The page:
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Technical Paper

Near and Far-Side Adult Front Passenger Kinematics in a Vehicle Rollover

2001-03-05
2001-01-0176
In this study, U.S. accident data was analyzed to determine interior contacts and injuries for front-seated occupants in rollovers. The injury distribution for belted and unbelted, non-ejected drivers and right front passengers (RFP) was assessed for single-event accidents where the leading side of the vehicle rollover was either on the driver or passenger door. Drivers in a roll-left and RFP in roll-right rollovers were defined as near-side occupants, while drivers in roll-right and RFP in roll-left rollovers were defined as far-side occupants. Serious injuries (AIS 3+) were most common to the head and thorax for both the near and far-side occupants. However, serious spinal injuries were more frequent for the far-side occupants, where the source was most often coded as roof, windshield and interior.
Technical Paper

US and UK Field Rollover Characteristics

2001-03-05
2001-01-0167
In this study, US and UK accident data were analyzed to identify parameters that may influence rollover propensity to analyze driver injury rate. The US data was obtained from the weighted National Automotive Sampling System (NASS-CDS), calendar years 1992 to 1996. The UK pre-roll data was obtained from the national STATS 19 database for 1996, while the injury information was collected from the Co-operative Crash Injury Study (CCIS) database. In the US and UK databases, rollovers accounted for about 10% of all crashes with known crash directions. In the US and UK databases, most rollovers occurred when the vehicle was either going straight ahead or turning. The propensity for a rollover was more than 3 times higher when going around a bend than a non-rollover. In the UK, 74% of rollovers occurred on clear days with no high winds and 14% on rainy days with no high winds. In the US, 83% of rollovers took place in non-adverse weather conditions and 10% with rain.
Technical Paper

Comfort and Usability of the Seat Belts

2001-03-05
2001-01-0051
Seat belts are the primary occupant-protection devices for vehicle crashes. Field statistics show that proper usage of seat belts substantially contributes to decreases in the fatality rate and injury level. To collect first-hand information regarding seat belt comfort and usability, a questionnaire survey was conducted. The most significant problems were found as belt trapping in the door, awkward negotiating with clothes, belt twisting, belt locking up, and difficulty to locate the buckle. The survey results indicated that drivers who are over 40 years old have more complaints than younger drivers. When the driver's age increases to 55 and above, belt pulling force and inappropriate and loose fitting of the belt on the body become major issues. Female drivers have more complaints than male drivers. Short statured drivers need both hands to pull and guide the retracting of the belt.
Technical Paper

LIN Bus and its Potential for Use in Distributed Multiplex Applications

2001-03-05
2001-01-0072
The increasing features and complexity of today's automotive architectures are becoming increasingly difficult to manage. Each new innovation typically requires additional mechanical actuators and associated electrical controllers. The sheer number of black boxes and wiring are being limited not by features or cost but by the inability to physically assemble them into a vehicle. A new architecture is required which will support the ability to add new features but also enable the Vehicle Assembly Plants to easily assemble and test each subsystem. One such architecture is a distributed multiplex arrangement that reduces the number of wires while enabling flexibility and expandability. Previous versions have had to deal with issues such as noise immunity at high switching currents. The LIN Bus with its low cost and rail-to-rail capability may be the key enabling technology to make the multiplexed architecture a reality.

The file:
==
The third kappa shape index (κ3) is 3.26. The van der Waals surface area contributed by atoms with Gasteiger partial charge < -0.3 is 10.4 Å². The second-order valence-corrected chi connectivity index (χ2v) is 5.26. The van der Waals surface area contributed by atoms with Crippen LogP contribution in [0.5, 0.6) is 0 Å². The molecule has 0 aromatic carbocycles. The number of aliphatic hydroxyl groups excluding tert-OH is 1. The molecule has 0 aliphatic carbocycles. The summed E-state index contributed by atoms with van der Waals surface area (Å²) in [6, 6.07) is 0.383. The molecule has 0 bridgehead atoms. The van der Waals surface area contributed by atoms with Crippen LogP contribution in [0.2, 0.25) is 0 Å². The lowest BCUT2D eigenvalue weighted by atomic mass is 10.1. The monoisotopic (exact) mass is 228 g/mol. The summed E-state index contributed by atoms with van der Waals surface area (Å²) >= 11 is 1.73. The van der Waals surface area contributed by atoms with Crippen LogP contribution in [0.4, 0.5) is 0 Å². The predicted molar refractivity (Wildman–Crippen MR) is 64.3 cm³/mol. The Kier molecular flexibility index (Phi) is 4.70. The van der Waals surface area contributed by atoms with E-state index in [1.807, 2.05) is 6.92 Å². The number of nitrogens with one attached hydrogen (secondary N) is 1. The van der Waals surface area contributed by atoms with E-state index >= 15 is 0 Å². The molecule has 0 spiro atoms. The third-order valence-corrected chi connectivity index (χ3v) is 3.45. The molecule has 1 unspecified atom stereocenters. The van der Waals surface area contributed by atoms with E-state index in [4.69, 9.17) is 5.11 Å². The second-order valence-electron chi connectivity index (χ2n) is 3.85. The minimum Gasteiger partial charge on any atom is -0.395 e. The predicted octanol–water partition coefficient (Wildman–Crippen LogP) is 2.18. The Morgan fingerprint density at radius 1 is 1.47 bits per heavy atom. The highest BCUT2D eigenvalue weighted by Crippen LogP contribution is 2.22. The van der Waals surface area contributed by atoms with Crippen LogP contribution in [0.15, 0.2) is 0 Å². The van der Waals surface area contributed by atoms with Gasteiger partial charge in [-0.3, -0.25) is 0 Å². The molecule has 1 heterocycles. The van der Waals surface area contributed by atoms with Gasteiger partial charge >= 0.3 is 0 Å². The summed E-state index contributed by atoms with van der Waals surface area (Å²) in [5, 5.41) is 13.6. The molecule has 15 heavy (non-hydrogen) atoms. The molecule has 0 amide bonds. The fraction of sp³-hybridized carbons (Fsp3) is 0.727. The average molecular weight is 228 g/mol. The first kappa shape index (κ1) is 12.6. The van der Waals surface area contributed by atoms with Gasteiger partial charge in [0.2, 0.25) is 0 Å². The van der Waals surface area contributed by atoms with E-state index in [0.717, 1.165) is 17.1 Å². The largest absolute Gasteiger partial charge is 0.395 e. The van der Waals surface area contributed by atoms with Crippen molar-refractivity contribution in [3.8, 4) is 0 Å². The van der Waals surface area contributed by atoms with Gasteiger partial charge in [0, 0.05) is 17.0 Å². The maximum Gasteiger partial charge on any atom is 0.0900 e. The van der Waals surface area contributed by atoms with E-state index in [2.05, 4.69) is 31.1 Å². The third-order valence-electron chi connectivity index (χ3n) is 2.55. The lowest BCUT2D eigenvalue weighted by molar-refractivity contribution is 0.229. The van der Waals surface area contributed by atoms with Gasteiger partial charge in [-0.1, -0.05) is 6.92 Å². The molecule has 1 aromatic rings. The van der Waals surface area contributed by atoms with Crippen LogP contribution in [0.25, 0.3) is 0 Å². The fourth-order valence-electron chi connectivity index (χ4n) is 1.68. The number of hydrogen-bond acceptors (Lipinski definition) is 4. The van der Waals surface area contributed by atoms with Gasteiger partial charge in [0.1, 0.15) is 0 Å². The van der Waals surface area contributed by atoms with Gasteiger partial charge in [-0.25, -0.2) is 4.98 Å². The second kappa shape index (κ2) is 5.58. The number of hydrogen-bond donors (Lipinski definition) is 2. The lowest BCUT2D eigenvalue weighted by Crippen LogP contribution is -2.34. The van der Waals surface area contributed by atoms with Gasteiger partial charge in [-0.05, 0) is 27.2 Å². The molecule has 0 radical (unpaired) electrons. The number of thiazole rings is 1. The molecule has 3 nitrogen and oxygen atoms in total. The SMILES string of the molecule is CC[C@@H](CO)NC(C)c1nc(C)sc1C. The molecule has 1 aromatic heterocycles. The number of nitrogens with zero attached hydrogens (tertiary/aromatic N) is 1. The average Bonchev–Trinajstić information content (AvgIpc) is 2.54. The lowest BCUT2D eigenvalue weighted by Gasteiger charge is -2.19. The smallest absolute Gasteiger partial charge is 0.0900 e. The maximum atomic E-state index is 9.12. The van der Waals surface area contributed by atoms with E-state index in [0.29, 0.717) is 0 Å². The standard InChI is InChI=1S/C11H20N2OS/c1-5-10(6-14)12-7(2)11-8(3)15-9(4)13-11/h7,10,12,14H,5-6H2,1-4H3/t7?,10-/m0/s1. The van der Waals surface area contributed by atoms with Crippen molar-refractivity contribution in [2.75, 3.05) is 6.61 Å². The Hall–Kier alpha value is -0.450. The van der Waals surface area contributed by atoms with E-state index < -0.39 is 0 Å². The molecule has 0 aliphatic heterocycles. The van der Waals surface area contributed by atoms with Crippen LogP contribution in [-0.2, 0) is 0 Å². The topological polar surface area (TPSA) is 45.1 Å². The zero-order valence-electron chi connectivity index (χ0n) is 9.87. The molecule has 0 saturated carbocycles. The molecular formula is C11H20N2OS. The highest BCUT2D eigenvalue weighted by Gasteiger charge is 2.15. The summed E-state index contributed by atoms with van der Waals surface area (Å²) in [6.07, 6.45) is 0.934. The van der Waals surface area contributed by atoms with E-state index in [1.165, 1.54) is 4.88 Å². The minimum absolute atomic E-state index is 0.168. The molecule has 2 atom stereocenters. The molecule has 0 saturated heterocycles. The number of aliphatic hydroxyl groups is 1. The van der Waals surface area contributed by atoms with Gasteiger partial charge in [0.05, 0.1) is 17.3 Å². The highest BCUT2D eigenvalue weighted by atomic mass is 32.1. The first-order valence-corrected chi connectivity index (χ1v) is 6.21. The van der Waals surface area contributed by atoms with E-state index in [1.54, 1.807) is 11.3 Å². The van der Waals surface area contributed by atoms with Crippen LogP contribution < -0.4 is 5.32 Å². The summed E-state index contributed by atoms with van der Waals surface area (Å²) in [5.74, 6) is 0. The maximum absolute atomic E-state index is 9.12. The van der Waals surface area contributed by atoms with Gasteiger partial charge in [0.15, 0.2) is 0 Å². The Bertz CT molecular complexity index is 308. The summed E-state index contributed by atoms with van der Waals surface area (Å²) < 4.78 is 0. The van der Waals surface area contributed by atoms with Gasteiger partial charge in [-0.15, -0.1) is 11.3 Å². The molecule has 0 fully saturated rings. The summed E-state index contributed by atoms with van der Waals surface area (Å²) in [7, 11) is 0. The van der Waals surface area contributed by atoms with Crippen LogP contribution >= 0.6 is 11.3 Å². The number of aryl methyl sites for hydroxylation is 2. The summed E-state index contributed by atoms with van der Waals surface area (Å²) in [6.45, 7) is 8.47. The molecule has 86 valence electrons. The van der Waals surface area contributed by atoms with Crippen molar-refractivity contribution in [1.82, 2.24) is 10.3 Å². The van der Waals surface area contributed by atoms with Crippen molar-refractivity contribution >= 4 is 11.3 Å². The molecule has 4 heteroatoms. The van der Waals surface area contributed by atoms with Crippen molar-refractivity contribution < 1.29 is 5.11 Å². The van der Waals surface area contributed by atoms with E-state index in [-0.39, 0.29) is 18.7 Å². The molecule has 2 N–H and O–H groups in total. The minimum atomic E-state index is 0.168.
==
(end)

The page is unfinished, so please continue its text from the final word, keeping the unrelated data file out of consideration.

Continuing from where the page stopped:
Technical Paper

Suppression Technologies for Advanced Air Bags

2000-11-01
2000-01-C037
In May 2000 the National Highway Traffic Safety Administration (NHTSA) issued the final rule for the Advanced Air Bag regulations effective MY 2004 for vehicles to be sold in the United States. These regulations are in response to the air bag-induced injuries seen in the field, especially to children and short women. Advanced air bags require a vehicle manufacturer to design air bags for a broad array of occupants: 12-month-old, 3-year-old and 6-year-old children, and 5th percentile adult females, as well as 50th percentile adult males with new and more stringent injury criteria. Requirements for minimizing air bag risks include automatically turning off the air bag in the presence of young children or deploying the air bag in a manner much less likely to cause serious or fatal injury to out-of-position occupants. Technologies that disable the air bag in the presence of young children or adults in out-of-position are termed as "suppression technologies.'
Technical Paper

Challenges in Simulation and Sensor Development for Occupant Protection in Rollover Accidents

2000-11-01
2000-01-C038
Automotive occupant safety continues to evolve. At present this area has gathered a strong consumer interest which the vehicle manufacturers are tapping into with the introduction of many new safety technologies. Initially, individual passive devices and features such as seatbelts, knee- bolsters, structural crush zones, airbags etc., were developed for to help save lives and minimize injuries in accidents. Over the years, preventive measures such as improving visibility, headlights, windshield wipers, tire traction etc., were deployed to help reduce the probability of getting into an accident. With tremendous new research and improvements in electronics, we are at the stage of helping to actively avoid accidents in certain situations as well as providing increased protection to vehicle occupants and pedestrians.
Technical Paper

A Comprehensive Hazard Analysis Technique for Safety-Critical Automotive Systems

2001-03-05
2001-01-0674